When I Discovered My Favorite Songs Aren’t My Favorite Songs…

While I was on a road trip with my girlfriend this summer, I bravely ceded control of my iPod. Flipping through my playlists to find one she liked, she asked me if I wanted to listen to my Top 25 Most Played playlist–a playlist automatically assembled by iTunes and which I had no idea existed. What followed was a surprising series of mini-revelations as to what my favorite songs actually were.

I think that sometimes one gets so caught up in popular and critical opinion that it’s easy to fall in love with the idea of a song more than the song itself, or that you may love one song on an album so much you forget the songs around it that you listen to just as much. So color me surprised when, looking at my music library sorted by plays, The Decemberists didn’t crack the top ten. Nor did The National, or Arcade Fire, or many other bands that I love more than Rufus Wainwright, whose “Poses” is the 6th most played track on my iPod. And my two “favorite” Modest Mouse songs, “3rd Planet” and “Night on the Sun”? They weren’t there either. Looking at “Gravity Rides Everything” sitting atop the list, I realized that “Wow, that actually might be my favorite song.” It’s a strange bit of cognitive dissonance that results from this, triggering the realization that beliefs don’t always match actions. I may claim that “PDA” is my favorite Interpol song, but the facts disagree–and such was my experience with other bands.

With perhaps one exception, I didn’t anticipate any of these songs to be here–and yet they are. They’re the favorite songs that hide in plain sight; the unsung heroes; the crushes that you never notice until someone points it outThe end result is that the next time I’m asked what my favorite songs are, I may have to see if perception matches reality.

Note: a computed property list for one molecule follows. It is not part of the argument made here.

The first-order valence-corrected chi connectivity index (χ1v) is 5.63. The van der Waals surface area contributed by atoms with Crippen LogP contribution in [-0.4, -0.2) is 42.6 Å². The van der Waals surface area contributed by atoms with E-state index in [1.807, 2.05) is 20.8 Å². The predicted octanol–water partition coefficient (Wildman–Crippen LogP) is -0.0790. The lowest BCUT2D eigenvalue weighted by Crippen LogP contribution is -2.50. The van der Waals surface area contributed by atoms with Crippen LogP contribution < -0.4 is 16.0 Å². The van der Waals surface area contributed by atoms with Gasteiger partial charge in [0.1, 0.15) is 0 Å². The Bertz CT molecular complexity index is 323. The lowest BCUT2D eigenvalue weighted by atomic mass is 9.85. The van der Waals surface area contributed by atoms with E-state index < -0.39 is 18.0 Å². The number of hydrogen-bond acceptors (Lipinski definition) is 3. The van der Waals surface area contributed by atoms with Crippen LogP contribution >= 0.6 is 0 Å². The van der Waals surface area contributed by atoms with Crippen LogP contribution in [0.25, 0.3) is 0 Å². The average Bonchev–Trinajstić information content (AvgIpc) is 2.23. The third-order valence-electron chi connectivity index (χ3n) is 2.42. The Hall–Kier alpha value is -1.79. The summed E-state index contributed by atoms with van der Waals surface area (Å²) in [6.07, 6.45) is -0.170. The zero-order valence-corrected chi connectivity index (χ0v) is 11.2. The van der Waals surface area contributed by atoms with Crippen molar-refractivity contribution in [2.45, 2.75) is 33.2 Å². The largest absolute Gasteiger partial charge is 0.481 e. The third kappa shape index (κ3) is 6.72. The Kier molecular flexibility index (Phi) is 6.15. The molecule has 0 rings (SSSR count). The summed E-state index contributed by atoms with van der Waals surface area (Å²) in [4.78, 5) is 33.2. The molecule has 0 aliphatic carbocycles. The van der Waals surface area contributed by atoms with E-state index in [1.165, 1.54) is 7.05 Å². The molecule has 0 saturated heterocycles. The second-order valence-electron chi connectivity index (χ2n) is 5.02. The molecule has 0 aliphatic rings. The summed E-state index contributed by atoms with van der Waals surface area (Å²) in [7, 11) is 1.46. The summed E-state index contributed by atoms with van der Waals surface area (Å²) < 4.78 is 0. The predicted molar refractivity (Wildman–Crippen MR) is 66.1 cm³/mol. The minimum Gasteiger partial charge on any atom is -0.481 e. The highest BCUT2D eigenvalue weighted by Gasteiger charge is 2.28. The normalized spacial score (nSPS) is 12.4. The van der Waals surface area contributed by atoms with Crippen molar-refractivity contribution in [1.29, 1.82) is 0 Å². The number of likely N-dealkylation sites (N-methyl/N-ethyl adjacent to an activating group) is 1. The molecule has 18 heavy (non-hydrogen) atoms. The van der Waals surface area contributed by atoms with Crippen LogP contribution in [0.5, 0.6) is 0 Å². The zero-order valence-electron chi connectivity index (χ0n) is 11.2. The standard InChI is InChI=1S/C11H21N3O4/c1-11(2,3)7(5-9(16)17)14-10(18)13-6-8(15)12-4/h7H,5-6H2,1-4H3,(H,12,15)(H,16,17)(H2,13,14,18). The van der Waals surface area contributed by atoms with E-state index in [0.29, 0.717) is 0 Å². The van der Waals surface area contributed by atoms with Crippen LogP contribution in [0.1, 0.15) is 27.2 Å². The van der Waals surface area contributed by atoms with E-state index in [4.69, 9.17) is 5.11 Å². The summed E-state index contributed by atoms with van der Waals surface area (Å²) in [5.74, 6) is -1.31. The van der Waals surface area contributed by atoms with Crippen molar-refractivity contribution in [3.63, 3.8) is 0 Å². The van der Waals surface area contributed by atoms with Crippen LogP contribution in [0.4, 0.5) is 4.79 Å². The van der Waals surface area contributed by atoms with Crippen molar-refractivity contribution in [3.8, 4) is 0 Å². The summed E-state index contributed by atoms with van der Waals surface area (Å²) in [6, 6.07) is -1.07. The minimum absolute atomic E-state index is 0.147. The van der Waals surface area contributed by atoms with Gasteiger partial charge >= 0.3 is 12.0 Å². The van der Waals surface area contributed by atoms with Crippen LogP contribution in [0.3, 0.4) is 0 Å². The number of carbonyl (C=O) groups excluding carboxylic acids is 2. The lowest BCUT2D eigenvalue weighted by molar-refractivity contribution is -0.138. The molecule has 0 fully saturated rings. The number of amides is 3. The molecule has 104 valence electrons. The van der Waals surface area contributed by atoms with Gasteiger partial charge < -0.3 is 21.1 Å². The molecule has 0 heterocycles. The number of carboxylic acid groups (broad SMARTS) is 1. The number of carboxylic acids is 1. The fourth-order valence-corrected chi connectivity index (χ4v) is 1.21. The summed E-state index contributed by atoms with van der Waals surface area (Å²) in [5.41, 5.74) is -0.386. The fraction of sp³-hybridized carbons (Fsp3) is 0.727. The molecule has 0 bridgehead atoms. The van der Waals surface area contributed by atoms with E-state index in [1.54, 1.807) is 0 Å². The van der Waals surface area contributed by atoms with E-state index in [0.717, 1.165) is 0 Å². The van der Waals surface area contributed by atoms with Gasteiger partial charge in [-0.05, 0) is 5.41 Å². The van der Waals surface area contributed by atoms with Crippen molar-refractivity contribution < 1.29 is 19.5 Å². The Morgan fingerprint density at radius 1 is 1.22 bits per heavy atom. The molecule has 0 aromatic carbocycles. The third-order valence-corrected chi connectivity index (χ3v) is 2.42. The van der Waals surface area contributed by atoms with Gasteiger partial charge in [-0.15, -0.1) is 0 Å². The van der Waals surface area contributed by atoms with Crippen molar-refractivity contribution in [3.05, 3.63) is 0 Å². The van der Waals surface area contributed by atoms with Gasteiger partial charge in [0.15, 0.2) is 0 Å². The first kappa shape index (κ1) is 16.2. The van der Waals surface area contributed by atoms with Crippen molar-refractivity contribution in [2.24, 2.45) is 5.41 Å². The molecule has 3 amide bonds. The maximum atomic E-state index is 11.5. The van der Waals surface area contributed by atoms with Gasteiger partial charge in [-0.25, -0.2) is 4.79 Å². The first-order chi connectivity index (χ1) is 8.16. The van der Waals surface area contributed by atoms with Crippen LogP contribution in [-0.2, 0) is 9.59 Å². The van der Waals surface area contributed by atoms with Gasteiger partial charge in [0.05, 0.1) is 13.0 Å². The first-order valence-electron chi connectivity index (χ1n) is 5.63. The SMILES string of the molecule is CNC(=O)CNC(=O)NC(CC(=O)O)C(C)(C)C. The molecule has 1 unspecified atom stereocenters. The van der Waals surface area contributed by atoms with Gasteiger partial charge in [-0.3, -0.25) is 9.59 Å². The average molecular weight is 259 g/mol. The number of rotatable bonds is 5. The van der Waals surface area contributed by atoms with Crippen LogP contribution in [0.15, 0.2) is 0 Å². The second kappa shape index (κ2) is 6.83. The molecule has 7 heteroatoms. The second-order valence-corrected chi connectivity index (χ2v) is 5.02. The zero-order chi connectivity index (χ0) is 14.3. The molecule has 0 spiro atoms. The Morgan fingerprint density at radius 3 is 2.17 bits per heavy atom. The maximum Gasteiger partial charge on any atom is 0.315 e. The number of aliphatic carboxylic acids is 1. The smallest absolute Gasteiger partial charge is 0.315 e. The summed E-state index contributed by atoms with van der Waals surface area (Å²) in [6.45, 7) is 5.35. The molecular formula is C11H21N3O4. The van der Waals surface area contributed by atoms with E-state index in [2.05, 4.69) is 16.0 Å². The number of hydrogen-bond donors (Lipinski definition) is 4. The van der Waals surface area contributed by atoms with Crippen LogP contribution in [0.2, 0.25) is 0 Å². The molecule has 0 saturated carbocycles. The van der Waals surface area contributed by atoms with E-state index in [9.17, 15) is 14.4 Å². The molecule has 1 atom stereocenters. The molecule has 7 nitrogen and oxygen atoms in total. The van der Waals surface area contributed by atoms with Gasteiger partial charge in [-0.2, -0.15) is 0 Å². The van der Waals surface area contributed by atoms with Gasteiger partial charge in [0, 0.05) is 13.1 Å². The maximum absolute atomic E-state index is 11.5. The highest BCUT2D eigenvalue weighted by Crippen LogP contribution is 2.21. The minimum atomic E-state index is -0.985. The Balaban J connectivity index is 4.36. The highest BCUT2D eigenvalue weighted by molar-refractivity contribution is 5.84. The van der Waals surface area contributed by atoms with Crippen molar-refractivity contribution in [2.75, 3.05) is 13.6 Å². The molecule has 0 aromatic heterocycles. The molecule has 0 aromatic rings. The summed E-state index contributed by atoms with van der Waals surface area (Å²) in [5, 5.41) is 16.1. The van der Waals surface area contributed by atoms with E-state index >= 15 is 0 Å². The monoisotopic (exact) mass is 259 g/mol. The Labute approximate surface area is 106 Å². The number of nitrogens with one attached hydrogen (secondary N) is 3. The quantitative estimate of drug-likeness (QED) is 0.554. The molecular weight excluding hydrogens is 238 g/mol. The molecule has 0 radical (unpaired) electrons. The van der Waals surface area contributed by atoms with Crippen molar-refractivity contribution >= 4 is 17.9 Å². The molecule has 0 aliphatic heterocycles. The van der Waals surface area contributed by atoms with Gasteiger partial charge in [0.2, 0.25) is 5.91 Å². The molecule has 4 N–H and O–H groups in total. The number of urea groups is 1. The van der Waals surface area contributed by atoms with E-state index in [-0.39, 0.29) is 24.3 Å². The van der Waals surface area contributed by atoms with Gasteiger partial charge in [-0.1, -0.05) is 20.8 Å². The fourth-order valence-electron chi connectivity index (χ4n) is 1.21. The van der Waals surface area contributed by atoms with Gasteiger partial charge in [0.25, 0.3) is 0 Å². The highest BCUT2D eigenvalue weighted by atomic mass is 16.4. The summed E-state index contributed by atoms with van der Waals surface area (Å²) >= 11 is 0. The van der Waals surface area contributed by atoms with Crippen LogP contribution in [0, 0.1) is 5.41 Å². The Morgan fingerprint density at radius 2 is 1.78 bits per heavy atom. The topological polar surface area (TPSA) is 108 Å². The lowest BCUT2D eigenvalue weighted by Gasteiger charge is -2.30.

Next time you need a playlist to listen to, peruse your Top 25; maybe you’ll be just as surprised as I was.

In the meantime, here’s what I was surprised about: my top 10 most played songs.

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The Decemberists Nail their Set at the Ryman

The Decemberists tear into opening song “A Singer Addresses His Audience”


Let it be known that when I last saw the Decemberists back in 2011, I successfully predicted that their first song would be “Apology Song” off their debut EP 5 Songs. Thus, when I predicted that they’d begin this show with the very appropriate “A Singer Addresses His Audience,” the Decemberists didn’t let me down and I am now two-for-two on my predictions. The Decemberists have never let me down: they’ve pumped out quality album after quality album, excellent live show after excellent live show. And Monday night, led by charismatic frontman Colin Meloy, was no different, even if Meloy and Co. had to struggle against an at times apathetic crowd at Ryman Auditorium.

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Sufjan Stevens Dials it Back for the Intimate ‘Carrie & Lowell’

Sufjan Stevens has never been afraid to bear his heart to an audience. Even at his most thematic and theatrical–2005’s masterpiece Illinois–he wasn’t shy about including a line like “I cried myself to sleep last night” as the centerpiece of a song before asking the listener to question “are you writing from the heart?” But while Illinois buried its confessional nature amidst richly arranged baroque pop playgrounds, Carrie & Lowell is a thoroughly intimate affair; all you’ll find here are fluttering guitars, double-tracked vocals delivered with a whisper, and haunting synthesizer elegies bookending the album’s brisk tracks. It is an album that is simple and anguished to its very core.

Sufjan's seventh album is inspired by his mother and step-father
Sufjan’s seventh album is inspired by his mother and step-father

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Better With Age: 4 Albums to Consider

Like a fine wine or high-quality bourbon, some albums just seem to get better and better–some get better with multiple listens, some get better because they were too ahead of their time, and some get better because they exist completely outside of time. Here are a few albums that, if you haven’t heard them in a while, should be given another few listens.

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